July 4, Part 2: An Americanism booster shot

Every July 4 there’s a ceremony swearing in new citizens at Saratoga National Historical Park. Seeing one was kind of on my bucket list, and I decided this was finally the year for it. Frankly, I felt in need of a patriotic “booster shot.”

I’ve always gotten goosebumps from the National Anthem, and other symbols of the America that has meant so much to me. But nowadays they inspire unsettlingly mixed emotions, an elegiac feeling, because I see America going off the rails. A great sorrow at what’s slipping away. Yet an intensified determination to stand by it.

Hence this booster shot, a living manifestation of those cherished and embattled ideals. A gratifyingly huge crowd turned out. The oratory (seemingly in conscious challenge to contrary sentiment) emphasized how immigrants renew America. Nineteen new citizens, from fourteen countries, raised their hands and took the oath. I stood close enough to one (the guy on the right) to be the first to shake his hand, congratulate him, and welcome him to the fold.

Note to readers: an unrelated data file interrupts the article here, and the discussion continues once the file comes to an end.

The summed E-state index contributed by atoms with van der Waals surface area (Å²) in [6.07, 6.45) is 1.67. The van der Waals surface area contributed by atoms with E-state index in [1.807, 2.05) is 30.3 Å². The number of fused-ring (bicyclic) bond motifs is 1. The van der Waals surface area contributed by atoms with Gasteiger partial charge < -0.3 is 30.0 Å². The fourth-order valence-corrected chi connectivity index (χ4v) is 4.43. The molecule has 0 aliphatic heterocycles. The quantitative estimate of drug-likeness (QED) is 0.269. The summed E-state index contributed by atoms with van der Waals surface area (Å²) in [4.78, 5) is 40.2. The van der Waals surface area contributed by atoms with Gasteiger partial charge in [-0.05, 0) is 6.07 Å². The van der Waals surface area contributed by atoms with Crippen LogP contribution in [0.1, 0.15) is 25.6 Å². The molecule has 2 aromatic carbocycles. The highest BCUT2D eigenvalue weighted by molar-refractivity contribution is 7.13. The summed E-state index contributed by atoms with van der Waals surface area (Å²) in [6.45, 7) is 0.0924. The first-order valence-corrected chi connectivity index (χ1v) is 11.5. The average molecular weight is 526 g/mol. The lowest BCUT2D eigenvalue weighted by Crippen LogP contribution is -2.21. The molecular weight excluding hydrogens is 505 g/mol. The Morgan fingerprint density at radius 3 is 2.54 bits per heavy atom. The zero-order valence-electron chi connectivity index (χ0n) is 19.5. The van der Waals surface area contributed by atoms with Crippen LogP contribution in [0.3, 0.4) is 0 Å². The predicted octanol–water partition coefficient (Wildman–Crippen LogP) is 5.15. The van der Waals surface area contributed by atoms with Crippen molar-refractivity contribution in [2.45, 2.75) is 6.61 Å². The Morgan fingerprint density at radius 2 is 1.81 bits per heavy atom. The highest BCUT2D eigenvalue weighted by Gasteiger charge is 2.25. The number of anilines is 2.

Shortly after, at a table with voter registration forms, I saw another (the guy on the left) sitting and filling one out. “You’re not wasting any time,” I remarked.

“This is what it’s all about,” he replied.

I got my booster shot.

The park is the site of the 1777 Battle of Saratoga. My own iconic one is Trenton — Christmas 1776, when the Americans, beaten repeatedly and chased across the Delaware, defied fate by getting back in their boats, recrossing the river, and surprising the British at Trenton. It was America’s near-death experience. But it was Saratoga that really sealed the deal, with the Brits effectively done for. Here America won freedom.

At the Humanist party (photo by Wolfgang Kurth)

The ceremony began at ten, perfect for us to make the noon start of the Capital District Humanist Society’s Independence Day party. Another booster shot reminder that America is a wonderful country full of wonderful people.

And the eats were great too.

Advertisements

Leave a Reply

Fill in your details below or click an icon to log in:

WordPress.com Logo

You are commenting using your WordPress.com account. Log Out / Change )

Twitter picture

You are commenting using your Twitter account. Log Out / Change )

Facebook photo

You are commenting using your Facebook account. Log Out / Change )

Google+ photo

You are commenting using your Google+ account. Log Out / Change )

Connecting to %s